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Title: Time-resolved laser-induced incandescence from multiwalled carbon nanotubes in air

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Journal Article: Publisher's Accepted Manuscript
Journal Name:
Applied Physics Letters
Additional Journal Information:
Journal Volume: 106; Journal Issue: 4; Related Information: CHORUS Timestamp: 2016-12-29 10:08:24; Journal ID: ISSN 0003-6951
American Institute of Physics
Country of Publication:
United States

Citation Formats

Mitrani, J. M., and Shneider, M. N.. Time-resolved laser-induced incandescence from multiwalled carbon nanotubes in air. United States: N. p., 2015. Web. doi:10.1063/1.4907000.
Mitrani, J. M., & Shneider, M. N.. Time-resolved laser-induced incandescence from multiwalled carbon nanotubes in air. United States. doi:10.1063/1.4907000.
Mitrani, J. M., and Shneider, M. N.. 2015. "Time-resolved laser-induced incandescence from multiwalled carbon nanotubes in air". United States. doi:10.1063/1.4907000.
title = {Time-resolved laser-induced incandescence from multiwalled carbon nanotubes in air},
author = {Mitrani, J. M. and Shneider, M. N.},
abstractNote = {},
doi = {10.1063/1.4907000},
journal = {Applied Physics Letters},
number = 4,
volume = 106,
place = {United States},
year = 2015,
month = 1

Journal Article:
Free Publicly Available Full Text
Publisher's Version of Record at 10.1063/1.4907000

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Cited by: 4works
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  • We observed temporal laser-induced incandescence (LII) signals from multiwalled carbon nanotubes(MWCNTs) suspended in ambient air. Unlike previous LII experiments with soot particles, which showed that primary particles with larger diameters cool at slower timescales relative to smaller particles, we observed that thicker MWCNTs with larger outer diameters (ODs) cool at faster timescales relative to thinner MWCNTs with smaller ODs. We suggested a simple explanation of this effect, based on the solution of one-dimensional nonstationary heat conduction equation for the initial non-uniform heating of MWCNTs with ODs greater than the skin depth.
  • Sustained laser-induced incandescence (LII) was observed when a continuous wave laser beam was focused on aligned multiwalled carbon nanotubes (CNTs) in vacuum. The sustained incandescence originated from radiative dissipation of heated CNTs due to laser-CNT interactions. Sustainability of the LII up to 2 h was achieved. Fittings of the LII intensity spectrum with Planck blackbody distribution indicate a rise of temperature from room temperature to {approx}2500 K in less than 0.1 s. This provides an effective way of achieving rapid high temperature heating at specific localized positions within CNT arrays.
  • A focused laser beam irradiating on aligned carbon nanotubes (CNTs) in moderate vacuum results in bright and sustained laser-induced incandescence (LII) in CNTs. The incandescence corresponds to blackbody radiation from laser-heated CNTs at {approx}2400 K. Post-LII craters with well-defined ring boundaries in the CNT array were observed and examined with scanning electron microscopy and Raman spectroscopy. The enhanced purity of CNTs after LII as indicated by Raman spectroscopy studies was attributed to the removal of amorphous carbons on the as-grown CNTs during LII. A dynamic study of the crater formation further elucidates the nature of such craters. Through a systematicmore » study of the effect of vacuum level and gaseous environment on LII, we discovered the process of thermal runaway during LII in CNTs. Thermal runaway is a threat to a sustained LII and can be prevented in nitrogen and argon environments. Oxygen was found to be responsible for thermal runaway reactions.« less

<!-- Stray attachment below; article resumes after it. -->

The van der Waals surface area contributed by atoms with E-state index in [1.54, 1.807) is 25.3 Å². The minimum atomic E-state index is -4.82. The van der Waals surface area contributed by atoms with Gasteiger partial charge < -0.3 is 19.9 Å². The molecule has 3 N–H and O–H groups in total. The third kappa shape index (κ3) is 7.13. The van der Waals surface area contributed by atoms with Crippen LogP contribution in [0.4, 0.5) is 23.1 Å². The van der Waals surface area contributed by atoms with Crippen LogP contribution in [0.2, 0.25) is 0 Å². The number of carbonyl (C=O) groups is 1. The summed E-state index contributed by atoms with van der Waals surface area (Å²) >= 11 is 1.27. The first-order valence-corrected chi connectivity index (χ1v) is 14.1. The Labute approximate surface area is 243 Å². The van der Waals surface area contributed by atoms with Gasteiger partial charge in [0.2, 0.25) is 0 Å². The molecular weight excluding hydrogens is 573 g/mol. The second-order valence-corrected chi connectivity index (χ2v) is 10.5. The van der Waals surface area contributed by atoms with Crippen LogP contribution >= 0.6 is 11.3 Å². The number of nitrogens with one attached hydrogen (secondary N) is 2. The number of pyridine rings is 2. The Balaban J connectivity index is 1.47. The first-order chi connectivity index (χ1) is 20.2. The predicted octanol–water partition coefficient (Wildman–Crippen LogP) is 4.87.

• Abstract not provided.
  • Emission spectroscopy has been used to determine soot particle temperatures in an ethene diffusion flame both under normal combustion conditions and also after irradiation with an intense laser pulse. On the basis of these measurements, a check on the models and an improvement of parameters underlying time-resolved laser-induced incandescence (TIRE-LII) was performed. With this technique a two-dimensionally resolved measurement of soot primary particle sizes is feasible in a combustion process from the ratio of emission signals obtained at two delay times after a laser pulse, as the cooling behavior is characteristic of particle size. For accurate measurements, local gas temperaturesmore » must be known, which can be derived from the temperatures of the soot particles themselves. These have been measured by fitting full Planck curves to line-of-sight emission spectra after an inversion algorithm. The temperature and heat of vaporization of soot, which govern the energy and mass loss at high temperatures, were obtained by measurements of maximum particle temperature for various laser irradiances and a fit procedure to the theoretical dependence. Finally, the temperature decay of laser-heated soot was measured with high temporal resolution. Comparisons with model predictions show that soot temperatures are roughly 300 K higher than expected after the onset of vaporization, which indicates deficiencies in the present models of vaporization. It is demonstrated that the TIRE-LII performance is essentially unaffected by these shortcomings if LII signals are detected in a period where conductive heat transfer dominates and an appropriate correction is performed.« less